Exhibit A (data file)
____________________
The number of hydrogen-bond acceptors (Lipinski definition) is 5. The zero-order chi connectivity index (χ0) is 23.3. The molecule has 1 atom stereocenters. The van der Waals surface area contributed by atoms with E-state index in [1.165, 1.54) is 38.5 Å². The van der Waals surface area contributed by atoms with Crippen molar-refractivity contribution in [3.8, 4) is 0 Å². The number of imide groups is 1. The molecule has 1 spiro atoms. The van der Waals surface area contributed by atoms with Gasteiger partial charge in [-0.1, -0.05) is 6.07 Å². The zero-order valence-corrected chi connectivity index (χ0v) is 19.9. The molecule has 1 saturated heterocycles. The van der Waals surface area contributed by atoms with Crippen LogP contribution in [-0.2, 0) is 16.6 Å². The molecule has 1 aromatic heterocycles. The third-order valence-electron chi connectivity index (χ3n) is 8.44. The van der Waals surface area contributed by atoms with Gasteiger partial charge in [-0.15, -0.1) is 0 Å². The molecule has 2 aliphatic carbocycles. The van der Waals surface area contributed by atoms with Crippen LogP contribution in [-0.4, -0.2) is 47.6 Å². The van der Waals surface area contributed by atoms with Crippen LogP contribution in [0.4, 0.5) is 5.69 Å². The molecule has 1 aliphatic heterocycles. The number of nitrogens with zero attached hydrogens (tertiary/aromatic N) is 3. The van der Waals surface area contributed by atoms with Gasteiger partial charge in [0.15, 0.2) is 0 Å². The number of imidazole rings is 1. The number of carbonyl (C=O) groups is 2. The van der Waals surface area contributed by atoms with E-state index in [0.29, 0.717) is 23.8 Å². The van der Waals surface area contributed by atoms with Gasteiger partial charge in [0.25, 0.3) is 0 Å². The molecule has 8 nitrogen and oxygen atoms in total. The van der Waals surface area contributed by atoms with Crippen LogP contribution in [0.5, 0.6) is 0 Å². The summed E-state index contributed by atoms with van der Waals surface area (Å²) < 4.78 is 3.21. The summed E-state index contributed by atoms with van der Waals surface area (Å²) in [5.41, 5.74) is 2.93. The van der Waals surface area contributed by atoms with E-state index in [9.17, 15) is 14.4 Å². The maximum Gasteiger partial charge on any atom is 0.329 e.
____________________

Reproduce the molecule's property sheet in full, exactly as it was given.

The number of hydrogen-bond acceptors (Lipinski definition) is 5. The zero-order chi connectivity index (χ0) is 23.3. The molecule has 1 atom stereocenters. The van der Waals surface area contributed by atoms with E-state index in [1.165, 1.54) is 38.5 Å². The van der Waals surface area contributed by atoms with Crippen molar-refractivity contribution in [3.8, 4) is 0 Å². The number of imide groups is 1. The molecule has 1 spiro atoms. The van der Waals surface area contributed by atoms with Gasteiger partial charge in [-0.1, -0.05) is 6.07 Å². The zero-order valence-corrected chi connectivity index (χ0v) is 19.9. The molecule has 1 saturated heterocycles. The van der Waals surface area contributed by atoms with Crippen LogP contribution in [-0.2, 0) is 16.6 Å². The molecule has 1 aromatic heterocycles. The third-order valence-electron chi connectivity index (χ3n) is 8.44. The van der Waals surface area contributed by atoms with Gasteiger partial charge in [-0.15, -0.1) is 0 Å². The molecule has 2 aliphatic carbocycles. The van der Waals surface area contributed by atoms with Crippen LogP contribution in [-0.4, -0.2) is 47.6 Å². The van der Waals surface area contributed by atoms with Crippen LogP contribution in [0.4, 0.5) is 5.69 Å². The molecule has 1 aliphatic heterocycles. The number of nitrogens with zero attached hydrogens (tertiary/aromatic N) is 3. The van der Waals surface area contributed by atoms with Gasteiger partial charge in [0.15, 0.2) is 0 Å². The number of imidazole rings is 1. The number of carbonyl (C=O) groups is 2. The van der Waals surface area contributed by atoms with E-state index in [0.29, 0.717) is 23.8 Å². The van der Waals surface area contributed by atoms with Gasteiger partial charge in [0.25, 0.3) is 0 Å². The molecule has 8 nitrogen and oxygen atoms in total. The van der Waals surface area contributed by atoms with Crippen LogP contribution in [0.5, 0.6) is 0 Å². The summed E-state index contributed by atoms with van der Waals surface area (Å²) < 4.78 is 3.21. The summed E-state index contributed by atoms with van der Waals surface area (Å²) in [5.41, 5.74) is 2.93. The van der Waals surface area contributed by atoms with E-state index in [9.17, 15) is 14.4 Å². The maximum Gasteiger partial charge on any atom is 0.329 e.